Last year, The BACB had Burning Glass conduct an analysis of the demand for credentialed behavior analysts in the US. The demand for behavior analyst jobs increased from 1,414 in 2012 to 3,083 in 2014. The number of newly credentialed behavior analysts tracks closely with that demand with an increase from 1,817 credentialed in 2012 to 3,184 in 2014. Taking into consideration the number of individuals who did not pass the exam and the number of individuals accumulating experience hours, this could mean that an estimated of 9,000-12,000 individuals were accumulating experience hours through supervision in 2014. That is a lot of ABA supervision! So it’s not surprising that in 2014, the BACB announced increased requirements for supervising BCBAs with additional tracking and training requirements. The most substantial change to the responsibilities could be that supervisors are now responsible (i.e., can now be held accountable) for the supervisee’s behavior-analytic services. This is not to be taken lightly. So, how can we ensure that we, as supervisors, understand the capabilities and competencies of those we supervise so that we can be proactive in our supervision duties?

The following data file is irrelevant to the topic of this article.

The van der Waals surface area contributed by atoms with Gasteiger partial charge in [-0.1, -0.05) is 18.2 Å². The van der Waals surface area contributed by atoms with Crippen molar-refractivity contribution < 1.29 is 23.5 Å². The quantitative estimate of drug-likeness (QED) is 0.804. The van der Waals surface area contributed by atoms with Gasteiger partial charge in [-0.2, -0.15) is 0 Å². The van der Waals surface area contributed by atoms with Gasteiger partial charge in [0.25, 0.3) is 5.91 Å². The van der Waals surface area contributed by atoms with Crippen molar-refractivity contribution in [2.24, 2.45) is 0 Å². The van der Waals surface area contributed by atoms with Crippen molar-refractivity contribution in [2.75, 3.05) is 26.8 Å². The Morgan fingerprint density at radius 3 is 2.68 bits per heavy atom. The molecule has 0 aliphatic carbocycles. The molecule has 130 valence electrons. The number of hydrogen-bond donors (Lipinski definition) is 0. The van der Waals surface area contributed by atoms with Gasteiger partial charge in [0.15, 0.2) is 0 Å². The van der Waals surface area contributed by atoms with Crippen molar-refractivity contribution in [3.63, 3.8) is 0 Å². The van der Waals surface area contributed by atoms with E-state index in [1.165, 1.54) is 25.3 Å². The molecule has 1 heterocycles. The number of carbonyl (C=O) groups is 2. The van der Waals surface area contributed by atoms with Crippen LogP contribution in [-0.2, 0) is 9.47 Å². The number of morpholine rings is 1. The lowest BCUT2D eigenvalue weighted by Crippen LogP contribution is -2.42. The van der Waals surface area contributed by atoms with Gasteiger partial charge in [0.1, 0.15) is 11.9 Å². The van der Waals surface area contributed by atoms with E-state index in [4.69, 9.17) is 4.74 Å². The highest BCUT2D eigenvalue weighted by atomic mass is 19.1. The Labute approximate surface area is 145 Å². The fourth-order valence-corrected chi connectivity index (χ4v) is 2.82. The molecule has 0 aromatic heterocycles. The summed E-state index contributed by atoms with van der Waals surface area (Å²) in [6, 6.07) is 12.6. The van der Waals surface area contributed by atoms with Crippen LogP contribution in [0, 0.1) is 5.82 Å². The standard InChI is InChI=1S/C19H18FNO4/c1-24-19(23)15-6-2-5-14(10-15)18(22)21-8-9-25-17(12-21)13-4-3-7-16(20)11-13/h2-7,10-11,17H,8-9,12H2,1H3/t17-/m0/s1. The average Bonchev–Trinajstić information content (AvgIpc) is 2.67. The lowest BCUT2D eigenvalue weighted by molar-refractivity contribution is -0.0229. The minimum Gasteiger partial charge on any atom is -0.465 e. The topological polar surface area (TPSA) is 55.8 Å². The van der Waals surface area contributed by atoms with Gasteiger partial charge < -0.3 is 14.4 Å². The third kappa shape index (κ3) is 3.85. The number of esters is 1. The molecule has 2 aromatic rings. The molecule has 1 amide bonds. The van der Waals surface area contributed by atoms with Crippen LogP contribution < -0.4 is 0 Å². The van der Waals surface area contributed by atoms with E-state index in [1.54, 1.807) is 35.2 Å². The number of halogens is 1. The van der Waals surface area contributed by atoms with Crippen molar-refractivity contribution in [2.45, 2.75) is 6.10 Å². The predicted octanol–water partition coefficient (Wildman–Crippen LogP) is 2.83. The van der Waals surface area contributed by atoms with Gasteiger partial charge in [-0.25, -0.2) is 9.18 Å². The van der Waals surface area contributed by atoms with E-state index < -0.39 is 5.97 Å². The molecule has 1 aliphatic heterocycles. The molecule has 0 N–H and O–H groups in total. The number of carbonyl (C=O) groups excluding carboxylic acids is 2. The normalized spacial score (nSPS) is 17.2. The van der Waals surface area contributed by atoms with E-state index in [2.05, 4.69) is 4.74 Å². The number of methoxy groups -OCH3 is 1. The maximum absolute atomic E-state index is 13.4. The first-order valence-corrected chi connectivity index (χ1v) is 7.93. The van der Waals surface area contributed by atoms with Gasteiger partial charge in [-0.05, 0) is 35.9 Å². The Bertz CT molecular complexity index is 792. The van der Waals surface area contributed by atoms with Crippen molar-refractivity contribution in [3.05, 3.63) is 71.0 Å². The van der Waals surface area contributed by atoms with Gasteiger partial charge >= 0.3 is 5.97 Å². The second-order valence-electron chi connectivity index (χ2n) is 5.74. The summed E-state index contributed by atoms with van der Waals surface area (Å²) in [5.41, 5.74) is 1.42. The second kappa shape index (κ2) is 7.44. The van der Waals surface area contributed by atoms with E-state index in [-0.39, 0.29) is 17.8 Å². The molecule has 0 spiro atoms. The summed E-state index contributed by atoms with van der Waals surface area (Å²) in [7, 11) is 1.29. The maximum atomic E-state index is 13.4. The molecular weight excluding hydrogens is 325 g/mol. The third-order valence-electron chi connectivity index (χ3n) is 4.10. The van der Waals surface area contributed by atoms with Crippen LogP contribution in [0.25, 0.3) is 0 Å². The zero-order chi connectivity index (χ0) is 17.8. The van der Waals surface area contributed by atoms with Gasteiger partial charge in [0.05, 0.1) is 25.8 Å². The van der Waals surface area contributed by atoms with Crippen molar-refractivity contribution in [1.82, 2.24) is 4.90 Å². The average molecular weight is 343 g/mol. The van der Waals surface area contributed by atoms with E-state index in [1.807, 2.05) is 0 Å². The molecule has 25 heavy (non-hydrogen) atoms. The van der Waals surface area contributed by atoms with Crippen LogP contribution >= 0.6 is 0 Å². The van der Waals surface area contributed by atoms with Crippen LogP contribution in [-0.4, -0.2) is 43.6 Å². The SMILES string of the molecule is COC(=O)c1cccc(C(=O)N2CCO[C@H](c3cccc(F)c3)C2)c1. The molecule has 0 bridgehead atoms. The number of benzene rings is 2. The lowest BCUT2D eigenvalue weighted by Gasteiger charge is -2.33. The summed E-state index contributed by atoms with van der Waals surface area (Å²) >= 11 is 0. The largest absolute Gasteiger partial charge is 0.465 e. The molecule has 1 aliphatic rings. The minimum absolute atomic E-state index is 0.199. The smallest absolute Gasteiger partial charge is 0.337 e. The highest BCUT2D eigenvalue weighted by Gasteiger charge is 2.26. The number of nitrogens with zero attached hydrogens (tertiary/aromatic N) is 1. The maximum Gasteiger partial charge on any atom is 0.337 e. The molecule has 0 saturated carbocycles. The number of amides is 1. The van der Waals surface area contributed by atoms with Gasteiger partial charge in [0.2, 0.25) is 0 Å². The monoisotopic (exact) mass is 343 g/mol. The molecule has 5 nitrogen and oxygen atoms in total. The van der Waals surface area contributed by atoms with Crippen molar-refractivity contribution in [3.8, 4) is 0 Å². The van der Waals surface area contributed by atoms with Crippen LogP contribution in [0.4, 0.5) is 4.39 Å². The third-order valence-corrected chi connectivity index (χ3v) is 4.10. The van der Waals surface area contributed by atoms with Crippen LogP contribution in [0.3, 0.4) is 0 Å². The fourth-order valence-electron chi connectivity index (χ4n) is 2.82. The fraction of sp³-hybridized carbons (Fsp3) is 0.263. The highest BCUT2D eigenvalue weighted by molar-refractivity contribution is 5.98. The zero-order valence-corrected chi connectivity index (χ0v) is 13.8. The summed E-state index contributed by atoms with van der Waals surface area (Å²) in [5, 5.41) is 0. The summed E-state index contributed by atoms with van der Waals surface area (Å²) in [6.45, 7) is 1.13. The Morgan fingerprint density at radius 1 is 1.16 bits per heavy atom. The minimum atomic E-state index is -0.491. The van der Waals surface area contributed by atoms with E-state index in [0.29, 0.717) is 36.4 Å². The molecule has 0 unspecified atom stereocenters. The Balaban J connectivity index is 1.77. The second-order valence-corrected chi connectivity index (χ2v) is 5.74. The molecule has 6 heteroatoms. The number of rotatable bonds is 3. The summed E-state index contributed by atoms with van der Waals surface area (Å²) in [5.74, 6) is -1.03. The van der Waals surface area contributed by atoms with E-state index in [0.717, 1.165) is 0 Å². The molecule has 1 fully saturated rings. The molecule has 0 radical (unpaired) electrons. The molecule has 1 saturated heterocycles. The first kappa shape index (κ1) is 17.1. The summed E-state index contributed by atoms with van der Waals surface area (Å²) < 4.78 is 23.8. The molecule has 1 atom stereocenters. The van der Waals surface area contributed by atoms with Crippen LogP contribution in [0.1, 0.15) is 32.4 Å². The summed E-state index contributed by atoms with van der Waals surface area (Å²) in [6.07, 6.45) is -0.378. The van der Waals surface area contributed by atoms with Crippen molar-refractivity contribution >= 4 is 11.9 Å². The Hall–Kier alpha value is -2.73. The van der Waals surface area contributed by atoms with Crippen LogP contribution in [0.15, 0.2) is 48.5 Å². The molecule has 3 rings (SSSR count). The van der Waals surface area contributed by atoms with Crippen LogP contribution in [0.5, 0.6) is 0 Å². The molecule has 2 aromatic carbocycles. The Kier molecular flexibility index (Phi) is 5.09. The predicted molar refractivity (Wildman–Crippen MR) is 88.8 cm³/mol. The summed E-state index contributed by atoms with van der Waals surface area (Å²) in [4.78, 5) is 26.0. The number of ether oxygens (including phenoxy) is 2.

Relias Learning created a Supervision Assessment Tool based on the BACB Task List that can be used to measure supervisees’ baseline knowledge and skills and track them overtime to prepare them not only to pass the exam, but to practice in the field. I spoke to one supervisor that keeps this in her supervisee file. She uses it to identify areas of skill or knowledge deficit and to create supervision goals.
The assessment is broken down and color-coded into the BACB 4th Edition Task list categories (Basic Behavior Analytic Skills, Client-Centered Responsibilities and Foundational Knowledge). The supervisor can rate the supervisee on each task list item on a scale of 0 to 3 and use the results to create supervision goals and track progress over time. The ratings are as follows:
0 – Cannot identify the term or skill.
1 – Has taken course work on this skill/responsibility.
2 – Can verbally define and give examples of this skill/responsibility.
3 – Can display the skill/responsibility/principle across multiple clients and situations.
Using the electronic version of this assessment will allow you to color code the cells to help supervisors visually see gaps in knowledge and skill. Areas of deficit display in black and as supervisees progress across the rubric, the cell fades to grey and then white. With a glance at the assessment, supervisors and supervisees can focus in on areas of improvement during supervision hours. You can also measure the effectiveness of your supervision skills using a pre- and post-test design. Be sure to download the electronic and paper versions of this assessment for your own use here and here.
*Thank you to the Behavior Analyst Certification Board for permission to use the task list.
Republished with permission from bSci21. You can find the full article here: